Oral appliance therapy may benefit sleep apnea patientsJune 6th, 2010 - 1:39 pm ICT by ANI
Washington, June 6 (ANI): A new study has backed the use of oral appliance therapy for patients with obstructive sleep apnea (OSA).
According to the new research, between 31 and 53 months after beginning oral appliance therapy, the sleep apnea treatment remained effective. Subjective daytime sleepiness, fatigue severity, and quality of life also remained improved.
Mandibular advancement appliances (MAA) have been shown to safely and effectively treat mild to moderate OSA. The aim of this study was to assess the efficacy of two different MAA over time from a previous comparative study (PCS).
This Canada-based study included four women and 10 men who had participated in a PCS that tested two oral appliances in a randomized cross-over design. The participants were 52 years of age on average.
Each participant took three polysomnograms (PSG): one baseline from the PCS, a night with the appliance they selected at the end of the PCS, and a follow-up night.
Results indicate that respiratory disturbance index (RDI) was significantly reduced from baseline to the night at the end of the PCS and remained low at follow-up,
Before each PSG, subjects completed the Epworth Sleepiness Scale (ESS), the fatigue severity scale (FSS), and a quality of life questionnaire (FOSQ). Questionnaire results revealed that the ESS, FSS, and FOSQ were all significantly improved from baseline to the night at the end of the PCS and remained improved at follow-up. Participants reported a high compliance, wearing their MAA 7.1 hours a night, 6.4 nights a week.
A second arm was added to fit a dorsal harness in an attempt to eliminate positional apnea. The addition of a dorsal harness was effective, although compliance was poor. Five subjects agreed to wear the harness. It was effective for four subjects, but only one agreed to wear it after a one-month trial.
“The study showed excellent long-term compliance with oral appliances as well as a high efficiency and a very positive effect on blood pressure and cardiac rhythm. Efficiency continued to improve even though, on average, the subjects had a higher body mass index during follow-up,” said lead author Luc Gauthier.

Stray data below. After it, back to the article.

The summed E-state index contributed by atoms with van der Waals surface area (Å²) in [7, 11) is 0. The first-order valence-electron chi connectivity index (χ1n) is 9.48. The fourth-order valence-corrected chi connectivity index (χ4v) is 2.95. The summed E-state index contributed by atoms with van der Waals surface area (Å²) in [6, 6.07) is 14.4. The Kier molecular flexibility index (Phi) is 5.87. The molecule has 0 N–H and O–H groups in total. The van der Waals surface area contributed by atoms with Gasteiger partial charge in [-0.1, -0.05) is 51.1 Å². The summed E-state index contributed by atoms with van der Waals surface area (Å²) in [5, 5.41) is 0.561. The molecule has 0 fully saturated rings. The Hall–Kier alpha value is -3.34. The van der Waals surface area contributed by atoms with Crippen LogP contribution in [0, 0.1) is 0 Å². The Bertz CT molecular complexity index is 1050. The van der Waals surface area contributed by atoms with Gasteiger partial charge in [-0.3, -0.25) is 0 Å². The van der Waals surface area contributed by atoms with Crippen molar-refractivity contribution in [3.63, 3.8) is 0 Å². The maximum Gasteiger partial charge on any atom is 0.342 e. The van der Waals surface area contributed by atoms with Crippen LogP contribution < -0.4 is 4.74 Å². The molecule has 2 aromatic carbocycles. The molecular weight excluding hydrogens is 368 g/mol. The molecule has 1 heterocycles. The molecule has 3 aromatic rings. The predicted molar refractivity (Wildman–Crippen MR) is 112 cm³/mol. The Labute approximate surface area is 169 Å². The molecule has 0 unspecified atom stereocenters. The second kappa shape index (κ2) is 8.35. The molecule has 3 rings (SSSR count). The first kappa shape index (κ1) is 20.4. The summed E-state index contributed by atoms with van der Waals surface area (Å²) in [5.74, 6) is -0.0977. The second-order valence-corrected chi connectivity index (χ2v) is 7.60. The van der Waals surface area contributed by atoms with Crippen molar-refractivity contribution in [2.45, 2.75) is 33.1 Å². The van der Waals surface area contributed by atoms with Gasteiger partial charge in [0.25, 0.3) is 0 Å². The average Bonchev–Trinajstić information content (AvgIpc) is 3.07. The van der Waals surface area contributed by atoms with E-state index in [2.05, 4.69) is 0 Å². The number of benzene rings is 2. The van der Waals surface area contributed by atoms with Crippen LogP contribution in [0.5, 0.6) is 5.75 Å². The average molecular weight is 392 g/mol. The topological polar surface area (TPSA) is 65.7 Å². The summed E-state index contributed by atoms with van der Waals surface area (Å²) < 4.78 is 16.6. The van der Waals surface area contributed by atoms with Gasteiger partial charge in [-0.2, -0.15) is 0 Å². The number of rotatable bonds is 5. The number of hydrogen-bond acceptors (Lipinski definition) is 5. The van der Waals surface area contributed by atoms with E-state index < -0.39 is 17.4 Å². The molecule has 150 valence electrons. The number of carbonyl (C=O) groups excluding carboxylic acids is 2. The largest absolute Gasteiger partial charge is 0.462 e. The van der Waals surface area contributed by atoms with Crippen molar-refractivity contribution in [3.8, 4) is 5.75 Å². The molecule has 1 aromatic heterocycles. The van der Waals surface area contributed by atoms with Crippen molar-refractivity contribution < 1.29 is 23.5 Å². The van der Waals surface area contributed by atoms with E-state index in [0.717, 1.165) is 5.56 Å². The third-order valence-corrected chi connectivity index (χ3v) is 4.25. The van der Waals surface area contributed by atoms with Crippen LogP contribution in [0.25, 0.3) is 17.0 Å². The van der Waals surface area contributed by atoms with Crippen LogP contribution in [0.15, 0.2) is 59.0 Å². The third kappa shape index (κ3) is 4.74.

The study has been presented at the 19th Annual Meeting of the American Academy of Dental Sleep Medicine. (ANI)
- Breathing device helps kids with sleep apnea - Feb 13, 2012
- Death risk high in older adults with sleep apnea and daytime sleepiness - Apr 02, 2011
- Surgery for obstructive sleep apnea reduces drowsiness during daytime - Jan 28, 2011
- Obstructive sleep apnea may shrink brain's gray matter - Nov 13, 2010
- Therapy boosts sexual function in sleep disorder patients - Jun 25, 2012
- Home-based diagnosis and treatment of sleep apnea viable: Study - Aug 03, 2010
- Sleep apnea therapy 'helps golfers improve their game' - Nov 03, 2009
- Sleep apnea treatment staves off heart failure - Mar 14, 2012
- Too much or too little sleep may accelerate cognitive aging by 4 to 7 years - May 02, 2011
- Depression linked to sleep apnea - Apr 01, 2012
- Intensity of snoring sounds linked to sleepiness - Dec 15, 2008
- Sleep problems may cause kids to become aggressive - Jun 01, 2011
- Study reveals that Sleep apnea is linked to dementia - Aug 10, 2011
- Strict diet, exercise alone unlikely to cure obstructive sleep apnea in fat patients - Oct 15, 2009
- Poor sleep aggravates young diabetics' condition - Jan 01, 2012
Tags: apnea patients, comparative study, daytime sleepiness, efficacy, epworth sleepiness scale, fatigue severity scale, four women, fss, high efficiency, life questionnaire, oral appliance therapy, oral appliances, osa, psg, quality of life, questionnaire results, rdi, respiratory disturbance index, severity, sleep apnea treatment